According to data, farmers haven't seen this high of price since Nov. 2014 when the November all milk price topped out at $24.40.

The U.S. all milk price for January was $24.20 per cwt, $2.40 more than last month's U.S. price, Wisconsin Ag Connection reported. 


In-person horse judging youth clinic is back for 2022 at UW-RF

The University of Wisconsin-River Falls is offering a Horse Judging Youth Clinic from 9 a.m. to 4 p.m., March 26, at the Campus Farm, 1475 S. Wasson La., River Falls. The clinic is intended for 4-H and FFA youth members as well as agricultural education coaches interested in learning or improving their horse judging skills. Participants of all judging experiences and levels are welcome.

The clinic instructor is Casie Bass, assistant professor of animal science at UW-River Falls and coach of the UW-River Falls horse judging team.

Participants will learn how to evaluate horse balance, conformation, in-hand classes, as well as various performance classes.

Costs are: $90 for participants which includes a judging manual, a T-shirt, and participation in all activities and $50 for auditors which covers listening to all activities. Lunch is included for both. Registration deadline is March 23. To register visit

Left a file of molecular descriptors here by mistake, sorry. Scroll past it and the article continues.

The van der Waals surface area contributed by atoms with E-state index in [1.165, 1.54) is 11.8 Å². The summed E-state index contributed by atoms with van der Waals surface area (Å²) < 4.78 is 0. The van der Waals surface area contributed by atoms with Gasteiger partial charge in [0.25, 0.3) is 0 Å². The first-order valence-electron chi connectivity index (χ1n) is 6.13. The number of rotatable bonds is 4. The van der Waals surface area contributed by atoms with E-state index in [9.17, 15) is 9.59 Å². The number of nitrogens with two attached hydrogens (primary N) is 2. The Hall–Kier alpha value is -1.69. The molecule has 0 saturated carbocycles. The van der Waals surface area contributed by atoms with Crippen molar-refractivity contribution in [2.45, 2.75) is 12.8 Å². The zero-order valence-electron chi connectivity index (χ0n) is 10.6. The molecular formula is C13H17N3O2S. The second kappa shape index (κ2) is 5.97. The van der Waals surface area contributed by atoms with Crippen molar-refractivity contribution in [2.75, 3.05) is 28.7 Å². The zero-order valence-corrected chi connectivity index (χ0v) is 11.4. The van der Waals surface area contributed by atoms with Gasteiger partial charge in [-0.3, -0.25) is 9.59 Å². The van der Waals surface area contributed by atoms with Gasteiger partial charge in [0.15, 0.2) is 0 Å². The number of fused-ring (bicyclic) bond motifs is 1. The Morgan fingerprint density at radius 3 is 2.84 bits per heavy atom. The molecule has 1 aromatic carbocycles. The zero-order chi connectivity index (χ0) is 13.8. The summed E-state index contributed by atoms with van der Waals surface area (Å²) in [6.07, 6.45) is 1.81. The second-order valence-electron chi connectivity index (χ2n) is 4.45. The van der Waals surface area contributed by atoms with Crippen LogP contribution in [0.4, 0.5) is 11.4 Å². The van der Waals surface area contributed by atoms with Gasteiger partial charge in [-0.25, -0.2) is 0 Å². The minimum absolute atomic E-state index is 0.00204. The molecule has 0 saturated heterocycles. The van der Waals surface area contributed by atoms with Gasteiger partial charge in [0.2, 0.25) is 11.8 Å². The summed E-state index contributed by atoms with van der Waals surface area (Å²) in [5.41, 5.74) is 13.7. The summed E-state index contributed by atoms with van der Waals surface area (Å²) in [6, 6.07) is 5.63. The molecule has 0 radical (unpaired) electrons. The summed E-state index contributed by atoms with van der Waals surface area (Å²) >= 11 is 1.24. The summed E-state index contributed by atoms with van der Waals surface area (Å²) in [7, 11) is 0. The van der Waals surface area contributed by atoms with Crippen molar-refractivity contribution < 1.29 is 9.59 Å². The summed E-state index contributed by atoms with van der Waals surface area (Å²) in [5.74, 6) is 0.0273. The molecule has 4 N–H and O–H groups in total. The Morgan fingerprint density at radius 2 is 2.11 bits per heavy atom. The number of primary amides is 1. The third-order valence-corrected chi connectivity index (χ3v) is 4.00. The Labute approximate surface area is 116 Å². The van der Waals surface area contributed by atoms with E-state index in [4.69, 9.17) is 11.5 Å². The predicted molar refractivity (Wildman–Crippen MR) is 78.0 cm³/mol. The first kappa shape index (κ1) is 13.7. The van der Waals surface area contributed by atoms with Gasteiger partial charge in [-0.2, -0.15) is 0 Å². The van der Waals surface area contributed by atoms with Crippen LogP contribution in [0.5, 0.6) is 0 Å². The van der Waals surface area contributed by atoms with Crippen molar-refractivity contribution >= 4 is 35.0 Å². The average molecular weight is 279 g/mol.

Wisconsinites appointed as delegates to National Pork Producers

The U.S. Department of Agriculture (USDA) today announced the appointment of 150 producers and five importers to the 2022 National Pork Producers Delegate Body.

Members from Wisconsin appointed to serve one-year terms are: Ryan Cain, Osseo and Alicia Prill-Adams, Platteville.

Delegates meet annually to recommend the rate of assessment, determine the percentage of assessments that state associations will receive, and nominate producers and importers to the National Pork Board. Representation on the Delegate Body is based on annual net assessments collected on sales of domestic hogs within individual states, with a minimum of two producers from each state.


Nominate a farmer to celebrate National Ag Day

Wisconsin Farm Bureau Federation is seeking nominations to recognize farmers and agriculturists who embody this year’s National Ag Day theme, ‘Growing a Climate for Tomorrow.’

Nominations will be accepted from March 1-11, by WFBF’s Promotion and Education Committee to receive additional recognition. Nominations can be submitted at

“This year as we celebrate National Ag Day, we want to celebrate farmers,” said WFBF Promotion and Education Committee Chair Brenda Dowiasch. They work hard to provide us an abundance of healthy food while taking care of the land for future generations."

Each winner will receive a Blain’s Farm & Fleet gift card. Winners will be announced on National Ag Day, March 22. To download resources about National Ag Day, visit


Wheat and fuel prices surge on back of Russia-Ukraine escalation

The dramatic news from Ukraine concerning an invasion by Russian troops and the prospect of prolonged military action is already having an impact on wheat and fuel prices, Pig World reported.